Janet Reno, First Female U.S. Attorney General, Dies At 78
Janet Reno, who rose from humble beginnings to become the first female attorney general of the United States, has died. She was 78, The New York times reported.
According to her sister, Margaret Hurchalla, Reno died at her home in Miami-Dade County, Fla., from complications of Parkinson’s disease. The disease was diagnosed in November 1995, while she was still in office.
Reno, a graduate of Harvard Law School, became attorney general under President Bill Clinton in 1993. Ms. Reno’s tenure as attorney general was bracketed by two explosive events: a deadly federal raid on the compound of a religious cult in Waco, Tex., in 1993, and the seizing in 2000 by federal agents of Elián González, a young Cuban refugee who was at the center of an international custody battle and a political tug of war.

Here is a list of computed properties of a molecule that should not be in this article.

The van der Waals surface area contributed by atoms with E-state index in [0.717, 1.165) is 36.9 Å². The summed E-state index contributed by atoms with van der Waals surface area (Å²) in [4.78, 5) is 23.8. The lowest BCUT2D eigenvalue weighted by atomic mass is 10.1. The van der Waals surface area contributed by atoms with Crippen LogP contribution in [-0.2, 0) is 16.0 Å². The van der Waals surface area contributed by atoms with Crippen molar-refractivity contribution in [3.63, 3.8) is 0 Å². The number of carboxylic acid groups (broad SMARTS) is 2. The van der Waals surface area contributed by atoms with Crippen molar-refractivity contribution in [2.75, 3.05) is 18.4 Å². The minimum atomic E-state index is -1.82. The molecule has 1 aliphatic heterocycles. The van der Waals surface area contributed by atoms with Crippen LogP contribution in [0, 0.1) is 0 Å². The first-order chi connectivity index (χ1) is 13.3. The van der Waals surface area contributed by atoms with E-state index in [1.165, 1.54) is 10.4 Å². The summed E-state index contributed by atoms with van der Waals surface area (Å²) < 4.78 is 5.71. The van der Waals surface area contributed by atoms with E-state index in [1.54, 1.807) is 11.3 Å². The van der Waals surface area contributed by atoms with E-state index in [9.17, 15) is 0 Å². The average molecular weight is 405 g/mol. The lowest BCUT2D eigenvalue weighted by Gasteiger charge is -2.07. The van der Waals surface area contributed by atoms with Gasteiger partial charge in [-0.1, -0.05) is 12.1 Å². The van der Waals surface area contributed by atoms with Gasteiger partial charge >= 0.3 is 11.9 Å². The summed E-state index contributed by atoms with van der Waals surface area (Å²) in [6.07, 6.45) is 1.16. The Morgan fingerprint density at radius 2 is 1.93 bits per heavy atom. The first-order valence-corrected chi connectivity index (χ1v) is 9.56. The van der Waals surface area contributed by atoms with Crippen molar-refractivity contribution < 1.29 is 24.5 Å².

Ms. Reno was applauded for a straightforward integrity and a willingness to accept responsibility, but she was also fiercely criticized. Republicans accused her of protecting President Bill Clinton and Vice President Al Gore when, in 1997, she refused to allow an independent counsel to investigate allegations of fund-raising improprieties in the White House.
But Reno’s career wasn’t only defined by scandal. The longest serving attorney general of the 20th century, she was a staunch advocate for women’s rights and pushed Congress to pass stronger laws protecting abortion seekers and providers.
“I think we should do everything we can under federal law to protect a woman’s right to choose from physical restraints that people would try to place on it,” Reno told CNN at the beginning of her DOJ tenure.
She also oversaw the capture and conviction of some of America’s most notorious criminals, including Ted “Unabomber” Kaczynski and Timothy McVeigh, the man behind the Oklahoma City bombing.
Long after she left Washington, Reno continued to speak on issues of criminal justice. She was also on the board of directors of the Innocence Project, a reform group that works to exonerate wrongly-convicted prisoners.
Reno was known for her unflinching earnestness, particularly in the fallout of the Waco incident, when she declared that “the buck stops with me.”
H/T: The New York Times.